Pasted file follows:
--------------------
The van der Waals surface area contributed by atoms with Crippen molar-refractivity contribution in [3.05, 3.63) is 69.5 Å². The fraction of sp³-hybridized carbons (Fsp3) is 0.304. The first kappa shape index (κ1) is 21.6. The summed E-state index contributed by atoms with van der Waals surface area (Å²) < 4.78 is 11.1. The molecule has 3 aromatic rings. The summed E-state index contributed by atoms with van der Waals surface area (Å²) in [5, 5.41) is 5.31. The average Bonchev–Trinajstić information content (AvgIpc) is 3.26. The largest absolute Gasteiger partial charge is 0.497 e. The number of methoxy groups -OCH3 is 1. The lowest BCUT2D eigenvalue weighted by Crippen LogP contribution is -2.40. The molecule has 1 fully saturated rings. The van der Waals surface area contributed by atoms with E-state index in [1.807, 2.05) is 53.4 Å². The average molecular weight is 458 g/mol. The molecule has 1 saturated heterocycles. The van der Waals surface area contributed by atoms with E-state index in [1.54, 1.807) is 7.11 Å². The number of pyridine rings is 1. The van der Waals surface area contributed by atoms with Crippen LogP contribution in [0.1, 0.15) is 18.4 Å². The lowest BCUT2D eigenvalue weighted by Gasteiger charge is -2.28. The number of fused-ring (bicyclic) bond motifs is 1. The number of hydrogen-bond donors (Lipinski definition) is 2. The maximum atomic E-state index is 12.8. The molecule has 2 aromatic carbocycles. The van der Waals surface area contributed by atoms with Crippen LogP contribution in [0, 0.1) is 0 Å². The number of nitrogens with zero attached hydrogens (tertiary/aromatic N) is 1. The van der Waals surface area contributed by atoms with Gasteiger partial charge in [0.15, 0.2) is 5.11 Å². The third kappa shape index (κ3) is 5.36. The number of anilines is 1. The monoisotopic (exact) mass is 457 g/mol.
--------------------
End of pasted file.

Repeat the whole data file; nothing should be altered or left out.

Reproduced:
The van der Waals surface area contributed by atoms with Crippen molar-refractivity contribution in [3.05, 3.63) is 69.5 Å². The fraction of sp³-hybridized carbons (Fsp3) is 0.304. The first kappa shape index (κ1) is 21.6. The summed E-state index contributed by atoms with van der Waals surface area (Å²) < 4.78 is 11.1. The molecule has 3 aromatic rings. The summed E-state index contributed by atoms with van der Waals surface area (Å²) in [5, 5.41) is 5.31. The average Bonchev–Trinajstić information content (AvgIpc) is 3.26. The largest absolute Gasteiger partial charge is 0.497 e. The number of methoxy groups -OCH3 is 1. The lowest BCUT2D eigenvalue weighted by Crippen LogP contribution is -2.40. The molecule has 1 fully saturated rings. The van der Waals surface area contributed by atoms with E-state index in [1.807, 2.05) is 53.4 Å². The average molecular weight is 458 g/mol. The molecule has 1 saturated heterocycles. The van der Waals surface area contributed by atoms with E-state index in [1.54, 1.807) is 7.11 Å². The number of pyridine rings is 1. The van der Waals surface area contributed by atoms with Crippen LogP contribution in [0.1, 0.15) is 18.4 Å². The lowest BCUT2D eigenvalue weighted by Gasteiger charge is -2.28. The number of fused-ring (bicyclic) bond motifs is 1. The number of hydrogen-bond donors (Lipinski definition) is 2. The maximum atomic E-state index is 12.8. The molecule has 2 aromatic carbocycles. The van der Waals surface area contributed by atoms with Crippen LogP contribution in [0, 0.1) is 0 Å². The number of nitrogens with zero attached hydrogens (tertiary/aromatic N) is 1. The van der Waals surface area contributed by atoms with Gasteiger partial charge in [0.15, 0.2) is 5.11 Å². The third kappa shape index (κ3) is 5.36. The number of anilines is 1. The monoisotopic (exact) mass is 457 g/mol.